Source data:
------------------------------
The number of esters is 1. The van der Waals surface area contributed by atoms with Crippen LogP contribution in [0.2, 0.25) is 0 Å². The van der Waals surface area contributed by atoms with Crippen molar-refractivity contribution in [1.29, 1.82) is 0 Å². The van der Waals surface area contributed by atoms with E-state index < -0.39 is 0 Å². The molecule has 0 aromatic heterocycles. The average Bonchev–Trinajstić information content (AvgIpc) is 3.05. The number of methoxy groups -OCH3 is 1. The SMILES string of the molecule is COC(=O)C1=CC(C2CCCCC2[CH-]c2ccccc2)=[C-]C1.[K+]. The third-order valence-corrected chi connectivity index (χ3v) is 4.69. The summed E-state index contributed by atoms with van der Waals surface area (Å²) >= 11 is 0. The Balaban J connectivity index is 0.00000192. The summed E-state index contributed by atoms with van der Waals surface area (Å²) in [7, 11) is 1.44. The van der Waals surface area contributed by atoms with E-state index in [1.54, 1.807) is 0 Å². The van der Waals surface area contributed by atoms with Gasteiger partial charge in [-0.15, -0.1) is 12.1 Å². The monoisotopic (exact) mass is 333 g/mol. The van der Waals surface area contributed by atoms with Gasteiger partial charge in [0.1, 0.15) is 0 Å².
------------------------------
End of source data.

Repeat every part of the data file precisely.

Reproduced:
The number of esters is 1. The van der Waals surface area contributed by atoms with Crippen LogP contribution in [0.2, 0.25) is 0 Å². The van der Waals surface area contributed by atoms with Crippen molar-refractivity contribution in [1.29, 1.82) is 0 Å². The van der Waals surface area contributed by atoms with E-state index < -0.39 is 0 Å². The molecule has 0 aromatic heterocycles. The average Bonchev–Trinajstić information content (AvgIpc) is 3.05. The number of methoxy groups -OCH3 is 1. The SMILES string of the molecule is COC(=O)C1=CC(C2CCCCC2[CH-]c2ccccc2)=[C-]C1.[K+]. The third-order valence-corrected chi connectivity index (χ3v) is 4.69. The summed E-state index contributed by atoms with van der Waals surface area (Å²) >= 11 is 0. The Balaban J connectivity index is 0.00000192. The summed E-state index contributed by atoms with van der Waals surface area (Å²) in [7, 11) is 1.44. The van der Waals surface area contributed by atoms with E-state index in [1.54, 1.807) is 0 Å². The van der Waals surface area contributed by atoms with Gasteiger partial charge in [-0.15, -0.1) is 12.1 Å². The monoisotopic (exact) mass is 333 g/mol. The van der Waals surface area contributed by atoms with Gasteiger partial charge in [0.1, 0.15) is 0 Å².